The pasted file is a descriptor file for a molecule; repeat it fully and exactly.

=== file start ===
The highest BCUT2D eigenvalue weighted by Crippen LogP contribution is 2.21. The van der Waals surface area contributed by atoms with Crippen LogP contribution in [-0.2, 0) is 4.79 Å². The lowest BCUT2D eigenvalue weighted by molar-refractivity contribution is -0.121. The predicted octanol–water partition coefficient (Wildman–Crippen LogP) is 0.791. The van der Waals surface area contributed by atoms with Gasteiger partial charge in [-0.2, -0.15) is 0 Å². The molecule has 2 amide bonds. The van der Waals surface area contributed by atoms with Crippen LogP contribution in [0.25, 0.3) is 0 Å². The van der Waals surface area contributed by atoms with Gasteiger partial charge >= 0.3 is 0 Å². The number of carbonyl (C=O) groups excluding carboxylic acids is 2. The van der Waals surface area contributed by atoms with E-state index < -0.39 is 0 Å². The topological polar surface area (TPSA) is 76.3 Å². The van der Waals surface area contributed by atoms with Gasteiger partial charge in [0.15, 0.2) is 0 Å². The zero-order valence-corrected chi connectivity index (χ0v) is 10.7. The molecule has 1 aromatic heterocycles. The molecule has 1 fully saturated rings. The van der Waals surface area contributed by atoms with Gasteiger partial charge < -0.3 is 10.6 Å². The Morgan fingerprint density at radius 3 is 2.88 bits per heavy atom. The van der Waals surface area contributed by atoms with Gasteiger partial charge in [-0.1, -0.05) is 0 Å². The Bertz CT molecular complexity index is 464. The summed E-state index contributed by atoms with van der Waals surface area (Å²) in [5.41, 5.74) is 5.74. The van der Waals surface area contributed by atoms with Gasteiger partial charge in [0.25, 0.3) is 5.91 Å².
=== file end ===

The highest BCUT2D eigenvalue weighted by Crippen LogP contribution is 2.21. The van der Waals surface area contributed by atoms with Crippen LogP contribution in [-0.2, 0) is 4.79 Å². The lowest BCUT2D eigenvalue weighted by molar-refractivity contribution is -0.121. The predicted octanol–water partition coefficient (Wildman–Crippen LogP) is 0.791. The van der Waals surface area contributed by atoms with Gasteiger partial charge in [-0.2, -0.15) is 0 Å². The molecule has 2 amide bonds. The van der Waals surface area contributed by atoms with Crippen LogP contribution in [0.25, 0.3) is 0 Å². The van der Waals surface area contributed by atoms with Gasteiger partial charge >= 0.3 is 0 Å². The number of carbonyl (C=O) groups excluding carboxylic acids is 2. The van der Waals surface area contributed by atoms with E-state index < -0.39 is 0 Å². The topological polar surface area (TPSA) is 76.3 Å². The van der Waals surface area contributed by atoms with Gasteiger partial charge in [0.15, 0.2) is 0 Å². The zero-order valence-corrected chi connectivity index (χ0v) is 10.7. The molecule has 1 aromatic heterocycles. The molecule has 1 fully saturated rings. The van der Waals surface area contributed by atoms with Gasteiger partial charge < -0.3 is 10.6 Å². The Morgan fingerprint density at radius 3 is 2.88 bits per heavy atom. The van der Waals surface area contributed by atoms with Gasteiger partial charge in [-0.1, -0.05) is 0 Å². The Bertz CT molecular complexity index is 464. The summed E-state index contributed by atoms with van der Waals surface area (Å²) in [5.41, 5.74) is 5.74. The van der Waals surface area contributed by atoms with Gasteiger partial charge in [0.25, 0.3) is 5.91 Å².